July 19, 2012

What Makes Us “Us”: A Guest Post

Today's guest post is by frequent contributor, Dianna Zisman. We share nearly identical interests, philosophies and senses of humor, so I requested she attempt to find the source of the commonality. To try and find what it is that makes us "us", so we can find more of us, and go build a city together. The following is her thoughtful, humorous and insightful reply.

(guest post by Dianna Zisman)

In our day, video games featured an 8-bit plumber dodging fire-breathing plants while throwing turtle shells at  brown blobs. My voice is in the background of half my cassettes because I had to tape songs I loved off the radio...using more than one cassette player. Long phone calls meant chaining yourself to a wall and meandering around the kitchen for 20 minutes. The allure of 5th Grade computer lab was losing half of your possessions in an ill-conceived attempt to ford the river in Oregon Trail. Our GPS was Rand McNally.

Now? My iPod now has four times the hard drive space of my first computer. My Kindle has over 150 books. I probably sent more e-mail in the last month than handwritten letters in my entire life. I’m no longer startled when my GPS talks back to me (recalculate this, lady). And I’ve taken lessons on how to play the guitar, juggle, and perform surgery (at the same time!) from people I’ve never met, half the world away, on YouTube.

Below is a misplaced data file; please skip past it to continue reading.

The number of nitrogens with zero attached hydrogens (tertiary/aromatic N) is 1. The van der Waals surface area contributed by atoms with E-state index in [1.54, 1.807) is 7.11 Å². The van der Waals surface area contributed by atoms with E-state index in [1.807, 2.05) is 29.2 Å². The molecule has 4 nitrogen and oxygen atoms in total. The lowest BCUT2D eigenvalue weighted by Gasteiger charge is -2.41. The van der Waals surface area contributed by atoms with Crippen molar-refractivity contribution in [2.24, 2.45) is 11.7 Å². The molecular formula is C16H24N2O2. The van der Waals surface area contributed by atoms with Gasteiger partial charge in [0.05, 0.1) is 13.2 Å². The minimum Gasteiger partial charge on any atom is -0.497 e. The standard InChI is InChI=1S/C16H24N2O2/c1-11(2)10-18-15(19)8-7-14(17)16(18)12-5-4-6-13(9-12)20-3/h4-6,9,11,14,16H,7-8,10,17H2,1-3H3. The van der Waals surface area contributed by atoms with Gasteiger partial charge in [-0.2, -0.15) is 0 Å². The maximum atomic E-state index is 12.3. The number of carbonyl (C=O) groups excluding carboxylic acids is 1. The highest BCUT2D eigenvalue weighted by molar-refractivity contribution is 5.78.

Anyone born between, say, 1977 and 1987 has the unique pleasure of knowing two completely different worlds (pre- and post-computer age) and appreciating bothUnlike those whippersnappers born in the early-to-mid 90s, we can send 20 texts a minute and work a rotary phone. And tell you why Tetris > Halo. At the same time, we don’t look at a ringing cell phone and ask “how do you stop this jukebox from playin’?!?” [actual quote from a friend’s grandma]. We get the most out of social networking because we’re young enough not to scoff at its perceived triviality, yet old enough to understand the best way to use it in combination with other media.

This shapes us beyond the tech, too. A lot of us avoid being stuck in the old v. new paradigm because we say “forget old, forget new...what’s the RIGHT way?” Hence the increasing popularity of a certain political philosophy with us young’uns. Obviously, not everyone in our generation shares the same mentality, but when we open the conversation with “what doesn’t work in our society, why, and what’s the best way to fix
it, grasshoppah?” we attract a lot of like-minded people.

Oh, and just as important: we share an appreciation for Arrested Development. In fact...yeah, forget everything I said above. It’s all about Arrested Development.